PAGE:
So the carpenter encouraged the goldsmith, and he that smoothes with the hammer him that smote the anvil, saying…
1. One of the greatest safeguards against evil is plenty to do. I see a pool of water in the country, and I say, "Thou slimy fetid thing, what does all this mean? Didn't I see you playing with those shuttles and turning that grist-mill?" "Oh yes," says the water, "I used to earn my living." I say again, "Then what makes you look so sick? Why are you covered with this green scum? Why is your breath so vile?" "Oh," says the water, "I have nothing to do. I am disgusted with shuttles and wheels. I am going to spend my whole lifetime here, and while yonder stream sings on its way down the mountain-side, here I am left to fester and die accursed of God because I have nothing to do!" Sin is an old pirate that bears down on vessels whose sails are flapping idly in the wind. The arrow of sin has hard work to puncture the leather of an old working-apron.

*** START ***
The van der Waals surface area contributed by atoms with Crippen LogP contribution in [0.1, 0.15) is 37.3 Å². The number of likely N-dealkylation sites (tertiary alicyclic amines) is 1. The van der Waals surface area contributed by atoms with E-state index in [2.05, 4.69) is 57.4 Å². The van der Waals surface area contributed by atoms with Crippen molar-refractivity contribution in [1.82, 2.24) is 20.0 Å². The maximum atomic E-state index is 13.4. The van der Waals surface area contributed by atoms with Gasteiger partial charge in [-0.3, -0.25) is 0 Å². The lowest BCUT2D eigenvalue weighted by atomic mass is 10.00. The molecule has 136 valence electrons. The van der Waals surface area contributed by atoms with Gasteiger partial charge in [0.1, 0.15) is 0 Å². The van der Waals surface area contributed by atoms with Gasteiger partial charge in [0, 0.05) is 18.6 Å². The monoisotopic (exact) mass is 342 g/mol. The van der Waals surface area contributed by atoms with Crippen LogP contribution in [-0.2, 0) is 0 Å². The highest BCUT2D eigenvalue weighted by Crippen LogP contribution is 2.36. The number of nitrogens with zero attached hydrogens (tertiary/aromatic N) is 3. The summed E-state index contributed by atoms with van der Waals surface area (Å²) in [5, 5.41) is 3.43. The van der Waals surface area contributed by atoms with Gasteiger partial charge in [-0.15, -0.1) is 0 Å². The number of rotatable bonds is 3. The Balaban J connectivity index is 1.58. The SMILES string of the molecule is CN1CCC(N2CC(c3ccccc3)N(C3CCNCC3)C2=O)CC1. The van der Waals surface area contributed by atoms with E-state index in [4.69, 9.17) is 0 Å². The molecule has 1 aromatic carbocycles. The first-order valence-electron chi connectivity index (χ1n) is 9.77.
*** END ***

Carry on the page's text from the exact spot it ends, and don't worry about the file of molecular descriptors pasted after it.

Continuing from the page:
2. Another encouragement is the fact that their families are going to have the very best opportunity for development and usefulness. That may sound strange to you, but the children of fortune are very apt to turn out poorly. The son of the porter that kept the gate learns his trade, gets a robust physical constitution, achieves high moral culture, and stands in the front rank of Church and State.
3. Again, I offer as encouragement that you have so many opportunities of gaining information. The Countess of Anjou gave two hundred sheep for one volume. Jerome ruined himself financially by buying one copy of . Oh, the contrast!
4. Your toils in this world are only intended to be a discipline by which you shall be prepared for heaven.
(T. De Witt Talmage, D. D.)
Parallel VersesKJV: So the carpenter encouraged the goldsmith, and he that smootheth with the hammer him that smote the anvil, saying, It is ready for the sodering: and he fastened it with nails, that it should not be moved.
WEB: So the carpenter encourages the goldsmith. He who smoothes with the hammer encourages him who strikes the anvil, saying of the soldering, "It is good;" and he fastens it with nails, that it might not totter.